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Joe Buscaino drops out of 2022 L.A. mayoral race

Los Angeles City Councilman Joe Buscaino dropped out of the mayor’s race on Thursday and threw his support behind billionaire developer Rick Caruso.

Buscaino, a former L.A. police officer and one of the contest’s earliest entrants, saw the message he planned to run on — homelessness and public safety — seized by Caruso after he entered the race.

Both had been running on a platform of cleaning up the city’s streets with an intense focus on quickly expanding shelter for homeless people and aggressively clearing encampments. Both also advocated hiring 1,500 new police officers and supporting the recall of Dist. Atty. George Gascón.

“Rick and I agree on the playbook to solve the city’s pressing issues,” Buscaino said in a statement. “Today’s decision did not come easy, but the future of Los Angeles is my priority. Together we will make Los Angeles cleaner and safer for all.”

With less than four weeks remaining until the June 7 primary, Buscaino’s departure could provide a boost to Caruso, allowing him to consolidate the support of Angelenos who feel that the city has been too lax in preventing homeless encampments from sprouting up on city streets. The homelessness crisis and upticks in crime were the two issues that both candidates have been focusing on.

Despite his best efforts, Buscaino’s mayoral candidacy never took hold. In Times polling over the last several months, he never garnered more than 4% of support among likely voters. A poll last month found that just 1% of likely voters backed him.

On the council he has been a loud — and sometimes lonely — voice in saying that the city needed to make anti-camping ordinances more stringent and exit the Los Angeles Homeless Services Authority. He also pushed for a ballot measure to accompany his candidacy that would have prohibited people from sleeping or camping on sidewalks and other public spaces if they have turned down offers of shelter or emergency housing.

His allies stopped collecting signatures for this measure after the city announced a proposed settlement in a federal lawsuit about homelessness.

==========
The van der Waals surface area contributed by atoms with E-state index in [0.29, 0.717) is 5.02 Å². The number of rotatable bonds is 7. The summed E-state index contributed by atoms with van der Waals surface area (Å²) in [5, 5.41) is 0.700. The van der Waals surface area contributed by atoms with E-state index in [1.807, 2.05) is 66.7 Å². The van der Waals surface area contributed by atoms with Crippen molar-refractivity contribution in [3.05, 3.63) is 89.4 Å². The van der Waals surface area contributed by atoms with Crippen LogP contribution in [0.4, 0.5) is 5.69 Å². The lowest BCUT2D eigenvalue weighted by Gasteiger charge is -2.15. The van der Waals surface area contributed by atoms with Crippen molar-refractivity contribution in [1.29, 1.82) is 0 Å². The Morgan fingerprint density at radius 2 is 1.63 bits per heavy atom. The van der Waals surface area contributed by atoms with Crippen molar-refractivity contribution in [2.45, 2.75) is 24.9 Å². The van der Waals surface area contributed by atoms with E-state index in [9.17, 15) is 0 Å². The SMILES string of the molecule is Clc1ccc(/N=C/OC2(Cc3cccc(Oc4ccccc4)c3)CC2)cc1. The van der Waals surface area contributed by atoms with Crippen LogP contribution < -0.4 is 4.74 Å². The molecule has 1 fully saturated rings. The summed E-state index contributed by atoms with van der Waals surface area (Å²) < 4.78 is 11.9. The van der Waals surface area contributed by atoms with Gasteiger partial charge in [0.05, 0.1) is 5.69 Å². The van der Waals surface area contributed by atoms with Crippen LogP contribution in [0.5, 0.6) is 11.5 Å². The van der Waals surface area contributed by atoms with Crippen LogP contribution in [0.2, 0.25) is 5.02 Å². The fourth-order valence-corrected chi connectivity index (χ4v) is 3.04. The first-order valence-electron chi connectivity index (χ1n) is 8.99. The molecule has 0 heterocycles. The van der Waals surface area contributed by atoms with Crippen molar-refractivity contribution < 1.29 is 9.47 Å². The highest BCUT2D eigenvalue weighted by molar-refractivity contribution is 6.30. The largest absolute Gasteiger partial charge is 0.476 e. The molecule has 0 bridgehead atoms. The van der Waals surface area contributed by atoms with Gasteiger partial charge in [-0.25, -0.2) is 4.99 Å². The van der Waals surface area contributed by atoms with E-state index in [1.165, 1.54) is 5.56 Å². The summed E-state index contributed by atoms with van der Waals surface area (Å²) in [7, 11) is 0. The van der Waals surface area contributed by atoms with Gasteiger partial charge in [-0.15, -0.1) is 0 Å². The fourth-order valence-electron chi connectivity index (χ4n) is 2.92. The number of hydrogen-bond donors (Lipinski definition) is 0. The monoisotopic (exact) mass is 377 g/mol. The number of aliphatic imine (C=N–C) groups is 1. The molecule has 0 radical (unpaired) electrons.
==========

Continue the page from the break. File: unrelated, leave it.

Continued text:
Since he launched his campaign in March 2021, Buscaino, who represents San Pedro, Watts and other neighborhoods, raised about $1.3 million and spent about $750,000. The ballot measure that he had supported, which was separate from his mayoral campaign, raised just over a million dollars.

While the two candidates shared many of the same policy positions, Buscaino and his political consultants regularly attacked Caruso.

Even before Buscaino entered the race, his campaign strategist, Michael Trujillo, repeatedly highlighted Caruso’s campaign donations to Republican candidates. Trujillo also targeted Caruso’s time as chairman of USC’s board of trustees, saying the mall developer had “legit destroyed a once proud university.”

”I’m just a good ol’ fashion common sense democrat trying to prevent Rick Caruso from running,” Trujillo posted last year.

During the first televised debate that included Caruso, Buscaino mocked him for not showing up for other candidate forums and town halls.

Caruso later attacked Buscaino, citing a Times article about how he has spent tens of thousands of dollars from his officeholder account on trips to Hawaii, Italy and elsewhere for his family since he was elected. The spending, which is allowed under city ethics rules, far exceeds the amount spent by other elected city officials on travel for family members during this period.

In order to run for mayor, Buscaino chose not seek a third and final term on the council, which he likely would have won easily.

“I have tremendous respect for Joe and his deep commitment to the people of Los Angeles,” Caruso said in a statement. “I’m honored to have his endorsement and look forward to his counsel on issues like homelessness and criminal justice. Los Angeles is suffering, and working with Joe, I know we can clean up L.A.”

Times staff writer David Zahniser contributed to this report.

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